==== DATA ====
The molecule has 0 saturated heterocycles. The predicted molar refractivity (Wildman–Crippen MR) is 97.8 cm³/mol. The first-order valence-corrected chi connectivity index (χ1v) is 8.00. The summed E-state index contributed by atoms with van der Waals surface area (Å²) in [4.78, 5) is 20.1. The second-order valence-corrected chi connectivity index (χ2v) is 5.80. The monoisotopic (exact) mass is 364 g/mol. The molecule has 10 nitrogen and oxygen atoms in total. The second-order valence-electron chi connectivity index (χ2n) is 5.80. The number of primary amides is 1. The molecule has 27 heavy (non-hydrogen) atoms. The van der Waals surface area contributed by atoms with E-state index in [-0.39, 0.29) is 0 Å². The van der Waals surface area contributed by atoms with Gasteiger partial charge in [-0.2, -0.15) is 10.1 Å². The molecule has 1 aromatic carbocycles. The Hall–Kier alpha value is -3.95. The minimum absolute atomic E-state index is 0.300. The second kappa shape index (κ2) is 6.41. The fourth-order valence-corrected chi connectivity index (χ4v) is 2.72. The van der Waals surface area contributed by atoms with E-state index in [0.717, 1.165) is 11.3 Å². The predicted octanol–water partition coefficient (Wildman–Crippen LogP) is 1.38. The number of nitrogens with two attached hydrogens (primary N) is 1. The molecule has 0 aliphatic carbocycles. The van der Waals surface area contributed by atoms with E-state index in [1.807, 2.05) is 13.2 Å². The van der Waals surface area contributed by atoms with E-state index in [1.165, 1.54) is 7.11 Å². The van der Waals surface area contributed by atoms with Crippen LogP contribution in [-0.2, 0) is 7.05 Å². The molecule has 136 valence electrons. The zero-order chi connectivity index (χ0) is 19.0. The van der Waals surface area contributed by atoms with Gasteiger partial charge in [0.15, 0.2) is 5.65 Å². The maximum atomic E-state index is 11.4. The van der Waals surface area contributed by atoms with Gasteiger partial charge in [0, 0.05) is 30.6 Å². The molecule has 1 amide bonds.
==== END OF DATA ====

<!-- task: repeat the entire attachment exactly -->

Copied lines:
The molecule has 0 saturated heterocycles. The predicted molar refractivity (Wildman–Crippen MR) is 97.8 cm³/mol. The first-order valence-corrected chi connectivity index (χ1v) is 8.00. The summed E-state index contributed by atoms with van der Waals surface area (Å²) in [4.78, 5) is 20.1. The second-order valence-corrected chi connectivity index (χ2v) is 5.80. The monoisotopic (exact) mass is 364 g/mol. The molecule has 10 nitrogen and oxygen atoms in total. The second-order valence-electron chi connectivity index (χ2n) is 5.80. The number of primary amides is 1. The molecule has 27 heavy (non-hydrogen) atoms. The van der Waals surface area contributed by atoms with E-state index in [-0.39, 0.29) is 0 Å². The van der Waals surface area contributed by atoms with Gasteiger partial charge in [-0.2, -0.15) is 10.1 Å². The molecule has 1 aromatic carbocycles. The Hall–Kier alpha value is -3.95. The minimum absolute atomic E-state index is 0.300. The second kappa shape index (κ2) is 6.41. The fourth-order valence-corrected chi connectivity index (χ4v) is 2.72. The van der Waals surface area contributed by atoms with E-state index in [0.717, 1.165) is 11.3 Å². The predicted octanol–water partition coefficient (Wildman–Crippen LogP) is 1.38. The number of nitrogens with two attached hydrogens (primary N) is 1. The molecule has 0 aliphatic carbocycles. The van der Waals surface area contributed by atoms with E-state index in [1.807, 2.05) is 13.2 Å². The van der Waals surface area contributed by atoms with E-state index in [1.165, 1.54) is 7.11 Å². The van der Waals surface area contributed by atoms with Crippen LogP contribution in [-0.2, 0) is 7.05 Å². The molecule has 136 valence electrons. The zero-order chi connectivity index (χ0) is 19.0. The van der Waals surface area contributed by atoms with Gasteiger partial charge in [0.15, 0.2) is 5.65 Å². The maximum atomic E-state index is 11.4. The van der Waals surface area contributed by atoms with Gasteiger partial charge in [0, 0.05) is 30.6 Å². The molecule has 1 amide bonds.